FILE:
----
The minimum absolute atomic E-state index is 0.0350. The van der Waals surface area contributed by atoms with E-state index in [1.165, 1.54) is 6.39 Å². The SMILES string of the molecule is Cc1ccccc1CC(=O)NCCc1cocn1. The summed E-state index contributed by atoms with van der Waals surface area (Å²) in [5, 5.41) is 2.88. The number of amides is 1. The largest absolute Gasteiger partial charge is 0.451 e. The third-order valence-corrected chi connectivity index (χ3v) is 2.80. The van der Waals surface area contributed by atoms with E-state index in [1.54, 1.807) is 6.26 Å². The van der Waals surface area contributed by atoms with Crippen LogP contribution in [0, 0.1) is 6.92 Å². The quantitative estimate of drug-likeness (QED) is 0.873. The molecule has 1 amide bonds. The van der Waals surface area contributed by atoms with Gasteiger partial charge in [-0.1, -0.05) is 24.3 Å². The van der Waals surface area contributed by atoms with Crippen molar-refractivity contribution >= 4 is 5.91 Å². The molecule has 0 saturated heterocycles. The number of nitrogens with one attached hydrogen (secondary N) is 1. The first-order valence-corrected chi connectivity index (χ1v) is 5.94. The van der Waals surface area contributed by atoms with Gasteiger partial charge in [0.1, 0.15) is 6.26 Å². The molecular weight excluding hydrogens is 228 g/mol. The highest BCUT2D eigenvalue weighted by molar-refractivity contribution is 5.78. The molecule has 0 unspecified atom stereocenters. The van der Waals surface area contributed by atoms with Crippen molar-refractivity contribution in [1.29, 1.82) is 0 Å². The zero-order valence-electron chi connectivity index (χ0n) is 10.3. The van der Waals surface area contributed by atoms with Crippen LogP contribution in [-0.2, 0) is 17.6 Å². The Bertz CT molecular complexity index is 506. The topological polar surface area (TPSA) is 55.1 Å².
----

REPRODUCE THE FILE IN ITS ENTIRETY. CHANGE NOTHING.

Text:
The minimum absolute atomic E-state index is 0.0350. The van der Waals surface area contributed by atoms with E-state index in [1.165, 1.54) is 6.39 Å². The SMILES string of the molecule is Cc1ccccc1CC(=O)NCCc1cocn1. The summed E-state index contributed by atoms with van der Waals surface area (Å²) in [5, 5.41) is 2.88. The number of amides is 1. The largest absolute Gasteiger partial charge is 0.451 e. The third-order valence-corrected chi connectivity index (χ3v) is 2.80. The van der Waals surface area contributed by atoms with E-state index in [1.54, 1.807) is 6.26 Å². The van der Waals surface area contributed by atoms with Crippen LogP contribution in [0, 0.1) is 6.92 Å². The quantitative estimate of drug-likeness (QED) is 0.873. The molecule has 1 amide bonds. The van der Waals surface area contributed by atoms with Gasteiger partial charge in [-0.1, -0.05) is 24.3 Å². The van der Waals surface area contributed by atoms with Crippen molar-refractivity contribution >= 4 is 5.91 Å². The molecule has 0 saturated heterocycles. The number of nitrogens with one attached hydrogen (secondary N) is 1. The first-order valence-corrected chi connectivity index (χ1v) is 5.94. The van der Waals surface area contributed by atoms with Gasteiger partial charge in [0.1, 0.15) is 6.26 Å². The molecular weight excluding hydrogens is 228 g/mol. The highest BCUT2D eigenvalue weighted by molar-refractivity contribution is 5.78. The molecule has 0 unspecified atom stereocenters. The van der Waals surface area contributed by atoms with Crippen molar-refractivity contribution in [1.29, 1.82) is 0 Å². The zero-order valence-electron chi connectivity index (χ0n) is 10.3. The van der Waals surface area contributed by atoms with Crippen LogP contribution in [-0.2, 0) is 17.6 Å². The Bertz CT molecular complexity index is 506. The topological polar surface area (TPSA) is 55.1 Å².